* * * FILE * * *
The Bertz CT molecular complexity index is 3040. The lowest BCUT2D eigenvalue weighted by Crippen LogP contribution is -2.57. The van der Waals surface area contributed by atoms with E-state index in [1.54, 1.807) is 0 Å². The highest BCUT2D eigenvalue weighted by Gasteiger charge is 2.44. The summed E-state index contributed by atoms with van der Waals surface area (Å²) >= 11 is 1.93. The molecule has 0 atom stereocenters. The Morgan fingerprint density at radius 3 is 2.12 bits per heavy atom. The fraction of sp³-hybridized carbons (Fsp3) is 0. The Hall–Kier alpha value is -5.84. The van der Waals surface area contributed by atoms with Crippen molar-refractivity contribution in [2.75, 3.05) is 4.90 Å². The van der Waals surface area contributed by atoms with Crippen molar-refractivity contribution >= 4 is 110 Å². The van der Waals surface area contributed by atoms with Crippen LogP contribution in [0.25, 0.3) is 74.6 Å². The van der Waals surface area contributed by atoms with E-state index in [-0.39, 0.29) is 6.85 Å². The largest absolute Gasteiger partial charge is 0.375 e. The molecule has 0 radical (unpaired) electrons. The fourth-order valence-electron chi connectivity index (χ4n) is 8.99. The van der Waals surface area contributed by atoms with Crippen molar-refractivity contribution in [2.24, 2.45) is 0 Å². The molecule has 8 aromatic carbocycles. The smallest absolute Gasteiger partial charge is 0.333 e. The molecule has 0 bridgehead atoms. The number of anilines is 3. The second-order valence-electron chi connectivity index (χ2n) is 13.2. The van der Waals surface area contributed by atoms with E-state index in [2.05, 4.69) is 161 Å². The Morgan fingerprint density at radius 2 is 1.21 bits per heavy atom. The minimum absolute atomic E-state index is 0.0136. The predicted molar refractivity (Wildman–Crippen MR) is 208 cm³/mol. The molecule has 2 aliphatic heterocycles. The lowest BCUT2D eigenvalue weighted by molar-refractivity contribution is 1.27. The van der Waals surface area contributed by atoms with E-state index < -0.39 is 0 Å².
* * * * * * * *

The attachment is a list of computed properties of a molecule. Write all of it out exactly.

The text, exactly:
The Bertz CT molecular complexity index is 3040. The lowest BCUT2D eigenvalue weighted by Crippen LogP contribution is -2.57. The van der Waals surface area contributed by atoms with E-state index in [1.54, 1.807) is 0 Å². The highest BCUT2D eigenvalue weighted by Gasteiger charge is 2.44. The summed E-state index contributed by atoms with van der Waals surface area (Å²) >= 11 is 1.93. The molecule has 0 atom stereocenters. The Morgan fingerprint density at radius 3 is 2.12 bits per heavy atom. The fraction of sp³-hybridized carbons (Fsp3) is 0. The Hall–Kier alpha value is -5.84. The van der Waals surface area contributed by atoms with Crippen molar-refractivity contribution in [2.75, 3.05) is 4.90 Å². The van der Waals surface area contributed by atoms with Crippen molar-refractivity contribution >= 4 is 110 Å². The van der Waals surface area contributed by atoms with Crippen LogP contribution in [0.25, 0.3) is 74.6 Å². The van der Waals surface area contributed by atoms with E-state index in [-0.39, 0.29) is 6.85 Å². The largest absolute Gasteiger partial charge is 0.375 e. The molecule has 0 radical (unpaired) electrons. The fourth-order valence-electron chi connectivity index (χ4n) is 8.99. The van der Waals surface area contributed by atoms with Crippen molar-refractivity contribution in [2.24, 2.45) is 0 Å². The molecule has 8 aromatic carbocycles. The smallest absolute Gasteiger partial charge is 0.333 e. The molecule has 0 bridgehead atoms. The number of anilines is 3. The second-order valence-electron chi connectivity index (χ2n) is 13.2. The van der Waals surface area contributed by atoms with E-state index in [2.05, 4.69) is 161 Å². The Morgan fingerprint density at radius 2 is 1.21 bits per heavy atom. The minimum absolute atomic E-state index is 0.0136. The predicted molar refractivity (Wildman–Crippen MR) is 208 cm³/mol. The molecule has 2 aliphatic heterocycles. The lowest BCUT2D eigenvalue weighted by molar-refractivity contribution is 1.27. The van der Waals surface area contributed by atoms with E-state index < -0.39 is 0 Å².